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The Tortoise and the Unicorn
Radio frequency identification technology has been slow to catch on, but it's a better investment than chasing the mythical unicorn.
Aug 31, 2015—
Aileen Lee, the founder of Cowboy Ventures, coined the term "unicorn" to describe an American technology startup company that had achieved a valuation of at least $1 billion. Her research showed that just 39 companies founded since 2003 belong to the "Unicorn Club," which is roughly 0.07 percent of venture-backed consumer and enterprise software startups (see Welcome To The Unicorn Club: Learning From Billion-Dollar Startups).
Despite the astronomically low success rates, venture capitalists continue to look for the next unicorn—or "super unicorn," such as Google or Facebook. It's true, of course, that investing in a company like Facebook at an early stage can deliver enough of a return to compensate for all the bets that went sour. And it's true that hardware companies are more risky for investors because they require more capital upfront. But I think RFID companies now represent a good bet for venture capitalists. Here's why.
But there's a reason why there are so few unicorns. It's difficult to create a new market and attract millions of people to use your website or mobile application. In many cases, these unicorns did not fulfill a need, but created a capability that enabled people to do something new, something they never thought about doing. That's a hard trick to keep pulling off. It's much easier to fulfill an existing need. And when I look around, all I see are needs that RFID can fulfill.
Retailers need to improve their inventory accuracy from 65 percent to 95 percent or better, as well as reduce their shrinkage rate. Manufacturers need to track the locations of parts, tools and other assets. IT companies need to track their data-center assets. Construction companies need to manage materials arriving on job sites, as well as keep track of tools. Energy companies need to monitor tools, drill pipes, spare parts for rigs and other items. Companies in each of these sectors, and many others, will need to buy tags, readers and software to turn RFID data into actionable information.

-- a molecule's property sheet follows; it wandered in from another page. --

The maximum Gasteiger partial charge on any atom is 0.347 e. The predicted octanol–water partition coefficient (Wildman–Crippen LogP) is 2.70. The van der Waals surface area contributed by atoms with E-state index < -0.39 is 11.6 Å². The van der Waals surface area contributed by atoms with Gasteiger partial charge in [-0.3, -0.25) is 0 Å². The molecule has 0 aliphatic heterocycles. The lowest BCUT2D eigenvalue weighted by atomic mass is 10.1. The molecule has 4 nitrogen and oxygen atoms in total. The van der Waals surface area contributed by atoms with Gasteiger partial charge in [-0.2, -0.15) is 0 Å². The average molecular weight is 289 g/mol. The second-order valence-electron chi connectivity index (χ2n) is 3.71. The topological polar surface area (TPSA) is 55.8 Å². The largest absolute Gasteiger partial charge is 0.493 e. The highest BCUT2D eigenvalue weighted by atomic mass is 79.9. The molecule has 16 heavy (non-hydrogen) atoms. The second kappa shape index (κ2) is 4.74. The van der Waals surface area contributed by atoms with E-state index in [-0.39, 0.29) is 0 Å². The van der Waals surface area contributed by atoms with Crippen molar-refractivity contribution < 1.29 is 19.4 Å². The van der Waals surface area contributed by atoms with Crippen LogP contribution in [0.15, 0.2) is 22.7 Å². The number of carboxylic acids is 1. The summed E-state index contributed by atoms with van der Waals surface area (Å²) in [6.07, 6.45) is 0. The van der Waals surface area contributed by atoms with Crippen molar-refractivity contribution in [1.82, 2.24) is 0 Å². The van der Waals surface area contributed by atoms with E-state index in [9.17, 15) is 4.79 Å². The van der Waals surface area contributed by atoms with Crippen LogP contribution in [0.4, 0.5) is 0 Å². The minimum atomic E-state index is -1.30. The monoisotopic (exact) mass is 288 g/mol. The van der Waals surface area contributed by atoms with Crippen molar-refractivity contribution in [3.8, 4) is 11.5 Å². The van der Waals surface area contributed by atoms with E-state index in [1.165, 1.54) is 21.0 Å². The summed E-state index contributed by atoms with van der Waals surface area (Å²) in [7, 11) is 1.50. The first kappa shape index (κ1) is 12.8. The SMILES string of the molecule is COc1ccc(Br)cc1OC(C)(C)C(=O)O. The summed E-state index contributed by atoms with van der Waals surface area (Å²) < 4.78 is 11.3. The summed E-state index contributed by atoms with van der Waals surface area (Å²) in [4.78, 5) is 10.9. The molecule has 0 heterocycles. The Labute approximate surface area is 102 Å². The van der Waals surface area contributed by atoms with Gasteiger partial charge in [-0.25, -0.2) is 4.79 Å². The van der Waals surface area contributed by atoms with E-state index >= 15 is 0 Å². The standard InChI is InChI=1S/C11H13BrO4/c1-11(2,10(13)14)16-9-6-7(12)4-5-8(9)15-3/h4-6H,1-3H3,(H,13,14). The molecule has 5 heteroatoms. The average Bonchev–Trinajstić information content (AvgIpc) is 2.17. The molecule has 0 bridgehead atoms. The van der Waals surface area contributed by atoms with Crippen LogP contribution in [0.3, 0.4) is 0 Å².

It's obvious that all physical assets, inventory, raw materials, tools and other things need to be tracked and managed. RFID, in all its forms, is a tool that can meet that need. But as companies get a more data-rich view of their operations, they will also want information about the conditions of the facilities they own. Is a building structurally sound? Is there a leak somewhere that could do a lot of damage? Governments will want to know the health of bridges and tunnels they have constructed, so architects will need to design strain and moisture sensors into the structures they develop. And companies will also want information on the conditions of the assets they own, creating a need for all kinds of sensors.
RFID technology can meet these needs, and that's why I see it as the tortoise in the famous children's fable about the tortoise and the hare (you guessed it—the unicorn plays the role of the hare). Adoption of RFID has been slow thus far, and the industry might never produce a startup with a billion-dollar valuation, but there will be a lot of companies that make a lot of money fulfilling these needs. The smart money, as is often the case, is on the tortoise in this race.
Mark Roberti is the founder and editor of RFID Journal. If you would like to comment on this article, click on the link below. To read more of Mark's opinions, visit the RFID Journal Blog, the Editor's Note archive or RFID Connect.
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